Example 6: Find the indefinite integral Solution: Example 7: Find the indefinite integral Solution: Example 8: Find the indefinite integral Solution:

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**Basic Integration Rules**

Rule 3: The Indefinite Integral of a Constant Multiple of a Function Rule 4: The Sum Rule (or difference) Rule 5: Rule 6: To check these 2 rules, differentiate the result and you’ll see that it matches the integrand.

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Example 9: Integrate. Using the sum rule we separate this into 5 problems. Call them: 1 For we will use rule 3 to bring the constant outside of the integral sign. Next we will use rule 2, the power rule to integrate.

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Example 9 continues… Call them: 1 For we will use Rule 6 the natural log rule. 2 For we will first rewrite then use the constant rule (Rule 3) and then the power rule (Rule 2). 3

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Example 9 continues… Call them: 1 2 3 For we will rewrite and then use the power rule (Rule 2). 4 For we will use the constant rule (Rule 3) and then Rule 5 for ex. 5

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Example 9 continues… Call them: 1 2 3 4 5 So in conclusion: You may be wondering why we didn’t use the C before now. Let’s say that we had five constants Now we add all of them together and call them C. In essence that’s what’s going on above.

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**Here are some for you to try:**

Integrate and check your answer by taking the derivative. Click the correct answer below.

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**Sorry that’s not correct.**

Think about the power rule for integration. You should add one to the exponent and divide by the new exponent. Try again. Return to the previous slide.

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**Here is the solution in detail.**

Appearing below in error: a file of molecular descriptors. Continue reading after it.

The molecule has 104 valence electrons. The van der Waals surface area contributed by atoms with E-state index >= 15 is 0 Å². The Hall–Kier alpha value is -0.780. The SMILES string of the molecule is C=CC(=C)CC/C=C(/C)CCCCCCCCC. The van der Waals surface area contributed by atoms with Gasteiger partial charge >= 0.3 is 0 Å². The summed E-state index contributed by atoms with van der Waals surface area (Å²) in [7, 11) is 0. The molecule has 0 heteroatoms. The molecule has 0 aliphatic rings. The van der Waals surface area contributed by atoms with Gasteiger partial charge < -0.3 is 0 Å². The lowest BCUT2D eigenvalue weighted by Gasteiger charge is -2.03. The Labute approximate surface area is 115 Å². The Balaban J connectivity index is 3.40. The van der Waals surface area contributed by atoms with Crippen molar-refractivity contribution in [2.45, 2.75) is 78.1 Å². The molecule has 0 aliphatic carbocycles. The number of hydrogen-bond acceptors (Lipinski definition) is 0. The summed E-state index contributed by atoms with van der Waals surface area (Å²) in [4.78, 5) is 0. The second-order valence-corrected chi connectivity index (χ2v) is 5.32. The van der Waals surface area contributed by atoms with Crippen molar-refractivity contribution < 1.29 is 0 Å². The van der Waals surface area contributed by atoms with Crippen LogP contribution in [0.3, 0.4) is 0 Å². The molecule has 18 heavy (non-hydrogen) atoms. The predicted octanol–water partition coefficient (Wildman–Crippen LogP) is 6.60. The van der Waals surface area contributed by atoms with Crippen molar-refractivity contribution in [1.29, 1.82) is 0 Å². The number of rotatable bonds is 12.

Good Work!! Here is the solution in detail.

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2. Integrate. Click on the correct first step.

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Be careful !! Rule 4 states: This does NOT apply to multiplication or division. You should multiply the factors in the integrand, simplify and then use Rule 4 to integrate the terms.

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**Differential Equations**

A differential equation is one which has a derivative expression in it. For example: f’(x)=2x+1 is a differential equation. When we integrate this type of equation we get the general solution which contains the constant, C . To find a particular solution we need another piece of information. It could be a point that we know the function passes through. We call this piece of information the initial condition. A typical problem might be: f’(x)= 3x2 - 4x + 8 f(1)= 9

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**Let’s look at the solution to the problem:**

f’(x)= 3x2 - 4x + 8 f(1)= 9 Solution: First integrate both sides: Simplify: Now find C by using the initial condition. Substitute 1 for x and 9 for f(x) This gives the particular solution.

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**Review - Basic Integration Rules**

Rule 1: (k, a constant) Rule 2: The Power Rule Rule 3: The Indefinite Integral of a Constant Multiple of a Function Rule 4: The Sum Rule (or difference) Rule 5: Rule 6: